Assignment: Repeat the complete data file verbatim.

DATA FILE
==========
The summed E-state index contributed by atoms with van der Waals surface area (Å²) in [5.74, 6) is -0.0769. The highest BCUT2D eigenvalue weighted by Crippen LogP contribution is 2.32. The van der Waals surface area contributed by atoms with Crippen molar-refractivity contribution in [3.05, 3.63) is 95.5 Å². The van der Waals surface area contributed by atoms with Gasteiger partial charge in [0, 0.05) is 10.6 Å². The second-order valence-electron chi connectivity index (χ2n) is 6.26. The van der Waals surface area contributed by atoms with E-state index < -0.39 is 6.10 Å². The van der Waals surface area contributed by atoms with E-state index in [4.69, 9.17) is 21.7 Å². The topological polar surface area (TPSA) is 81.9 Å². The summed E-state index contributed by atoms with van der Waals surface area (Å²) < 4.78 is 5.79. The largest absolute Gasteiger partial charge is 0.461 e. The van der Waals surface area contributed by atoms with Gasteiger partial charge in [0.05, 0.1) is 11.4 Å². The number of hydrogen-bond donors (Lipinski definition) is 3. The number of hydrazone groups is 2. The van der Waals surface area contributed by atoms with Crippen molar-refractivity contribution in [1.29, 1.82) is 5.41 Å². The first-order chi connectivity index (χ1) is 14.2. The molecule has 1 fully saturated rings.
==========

The summed E-state index contributed by atoms with van der Waals surface area (Å²) in [5.74, 6) is -0.0769. The highest BCUT2D eigenvalue weighted by Crippen LogP contribution is 2.32. The van der Waals surface area contributed by atoms with Crippen molar-refractivity contribution in [3.05, 3.63) is 95.5 Å². The van der Waals surface area contributed by atoms with Gasteiger partial charge in [0, 0.05) is 10.6 Å². The second-order valence-electron chi connectivity index (χ2n) is 6.26. The van der Waals surface area contributed by atoms with E-state index < -0.39 is 6.10 Å². The van der Waals surface area contributed by atoms with E-state index in [4.69, 9.17) is 21.7 Å². The topological polar surface area (TPSA) is 81.9 Å². The summed E-state index contributed by atoms with van der Waals surface area (Å²) < 4.78 is 5.79. The largest absolute Gasteiger partial charge is 0.461 e. The van der Waals surface area contributed by atoms with Gasteiger partial charge in [0.05, 0.1) is 11.4 Å². The number of hydrogen-bond donors (Lipinski definition) is 3. The number of hydrazone groups is 2. The van der Waals surface area contributed by atoms with Crippen molar-refractivity contribution in [1.29, 1.82) is 5.41 Å². The first-order chi connectivity index (χ1) is 14.2. The molecule has 1 fully saturated rings.